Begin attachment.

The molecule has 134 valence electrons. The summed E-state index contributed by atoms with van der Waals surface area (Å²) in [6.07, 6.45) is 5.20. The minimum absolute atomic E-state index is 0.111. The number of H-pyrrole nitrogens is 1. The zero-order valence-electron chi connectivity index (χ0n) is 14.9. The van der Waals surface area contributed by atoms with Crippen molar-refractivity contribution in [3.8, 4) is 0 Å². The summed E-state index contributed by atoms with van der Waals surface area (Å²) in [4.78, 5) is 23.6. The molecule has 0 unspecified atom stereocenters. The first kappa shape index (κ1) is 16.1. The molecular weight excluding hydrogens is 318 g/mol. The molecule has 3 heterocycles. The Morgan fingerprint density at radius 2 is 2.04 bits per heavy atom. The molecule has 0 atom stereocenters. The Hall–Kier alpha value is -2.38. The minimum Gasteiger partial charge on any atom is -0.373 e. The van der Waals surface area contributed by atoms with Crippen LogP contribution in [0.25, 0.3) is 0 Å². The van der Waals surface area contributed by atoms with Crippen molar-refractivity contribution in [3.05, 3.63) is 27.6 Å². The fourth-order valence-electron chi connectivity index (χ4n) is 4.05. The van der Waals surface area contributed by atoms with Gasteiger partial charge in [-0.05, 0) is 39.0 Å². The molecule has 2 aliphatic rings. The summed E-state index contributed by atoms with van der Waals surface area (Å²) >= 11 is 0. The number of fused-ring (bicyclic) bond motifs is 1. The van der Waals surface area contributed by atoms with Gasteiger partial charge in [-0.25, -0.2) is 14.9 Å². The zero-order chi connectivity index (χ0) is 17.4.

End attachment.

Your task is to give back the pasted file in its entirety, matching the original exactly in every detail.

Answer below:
The molecule has 134 valence electrons. The summed E-state index contributed by atoms with van der Waals surface area (Å²) in [6.07, 6.45) is 5.20. The minimum absolute atomic E-state index is 0.111. The number of H-pyrrole nitrogens is 1. The zero-order valence-electron chi connectivity index (χ0n) is 14.9. The van der Waals surface area contributed by atoms with Crippen molar-refractivity contribution in [3.8, 4) is 0 Å². The summed E-state index contributed by atoms with van der Waals surface area (Å²) in [4.78, 5) is 23.6. The molecule has 0 unspecified atom stereocenters. The first kappa shape index (κ1) is 16.1. The molecular weight excluding hydrogens is 318 g/mol. The molecule has 3 heterocycles. The Morgan fingerprint density at radius 2 is 2.04 bits per heavy atom. The molecule has 0 atom stereocenters. The Hall–Kier alpha value is -2.38. The minimum Gasteiger partial charge on any atom is -0.373 e. The van der Waals surface area contributed by atoms with Crippen LogP contribution in [0.25, 0.3) is 0 Å². The van der Waals surface area contributed by atoms with Crippen molar-refractivity contribution in [3.05, 3.63) is 27.6 Å². The fourth-order valence-electron chi connectivity index (χ4n) is 4.05. The van der Waals surface area contributed by atoms with Gasteiger partial charge in [-0.05, 0) is 39.0 Å². The molecule has 2 aliphatic rings. The summed E-state index contributed by atoms with van der Waals surface area (Å²) >= 11 is 0. The number of fused-ring (bicyclic) bond motifs is 1. The van der Waals surface area contributed by atoms with Gasteiger partial charge in [-0.25, -0.2) is 14.9 Å². The zero-order chi connectivity index (χ0) is 17.4.